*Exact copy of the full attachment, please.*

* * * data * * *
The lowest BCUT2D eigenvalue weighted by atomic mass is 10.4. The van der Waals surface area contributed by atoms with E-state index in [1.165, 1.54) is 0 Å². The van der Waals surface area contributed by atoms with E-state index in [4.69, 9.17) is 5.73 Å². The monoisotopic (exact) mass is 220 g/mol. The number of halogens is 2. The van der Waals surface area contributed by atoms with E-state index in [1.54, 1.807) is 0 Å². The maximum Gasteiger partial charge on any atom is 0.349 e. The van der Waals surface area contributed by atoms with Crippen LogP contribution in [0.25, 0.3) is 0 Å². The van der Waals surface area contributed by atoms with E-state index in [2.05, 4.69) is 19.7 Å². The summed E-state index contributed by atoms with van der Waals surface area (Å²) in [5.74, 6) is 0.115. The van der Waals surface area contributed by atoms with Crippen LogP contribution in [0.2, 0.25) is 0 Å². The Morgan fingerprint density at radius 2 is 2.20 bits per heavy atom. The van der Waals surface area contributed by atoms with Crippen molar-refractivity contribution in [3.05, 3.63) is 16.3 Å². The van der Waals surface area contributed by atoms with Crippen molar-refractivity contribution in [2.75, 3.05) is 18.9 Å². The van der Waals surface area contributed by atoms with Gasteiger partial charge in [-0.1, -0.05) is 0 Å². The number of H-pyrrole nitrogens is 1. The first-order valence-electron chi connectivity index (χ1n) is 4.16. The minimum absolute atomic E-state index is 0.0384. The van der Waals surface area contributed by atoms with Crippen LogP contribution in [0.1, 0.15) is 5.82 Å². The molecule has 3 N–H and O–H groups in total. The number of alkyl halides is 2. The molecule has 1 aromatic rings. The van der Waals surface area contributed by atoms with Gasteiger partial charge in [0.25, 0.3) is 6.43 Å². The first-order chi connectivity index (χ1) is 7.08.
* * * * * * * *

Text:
The lowest BCUT2D eigenvalue weighted by atomic mass is 10.4. The van der Waals surface area contributed by atoms with E-state index in [1.165, 1.54) is 0 Å². The van der Waals surface area contributed by atoms with E-state index in [4.69, 9.17) is 5.73 Å². The monoisotopic (exact) mass is 220 g/mol. The number of halogens is 2. The van der Waals surface area contributed by atoms with E-state index in [1.54, 1.807) is 0 Å². The maximum Gasteiger partial charge on any atom is 0.349 e. The van der Waals surface area contributed by atoms with Crippen LogP contribution in [0.25, 0.3) is 0 Å². The van der Waals surface area contributed by atoms with E-state index in [2.05, 4.69) is 19.7 Å². The summed E-state index contributed by atoms with van der Waals surface area (Å²) in [5.74, 6) is 0.115. The van der Waals surface area contributed by atoms with Crippen LogP contribution in [0.2, 0.25) is 0 Å². The Morgan fingerprint density at radius 2 is 2.20 bits per heavy atom. The van der Waals surface area contributed by atoms with Crippen molar-refractivity contribution in [3.05, 3.63) is 16.3 Å². The van der Waals surface area contributed by atoms with Crippen molar-refractivity contribution in [2.75, 3.05) is 18.9 Å². The van der Waals surface area contributed by atoms with Gasteiger partial charge in [-0.1, -0.05) is 0 Å². The number of H-pyrrole nitrogens is 1. The first-order valence-electron chi connectivity index (χ1n) is 4.16. The minimum absolute atomic E-state index is 0.0384. The van der Waals surface area contributed by atoms with Crippen LogP contribution in [0.1, 0.15) is 5.82 Å². The molecule has 3 N–H and O–H groups in total. The number of alkyl halides is 2. The molecule has 1 aromatic rings. The van der Waals surface area contributed by atoms with Gasteiger partial charge in [0.25, 0.3) is 6.43 Å². The first-order chi connectivity index (χ1) is 7.08.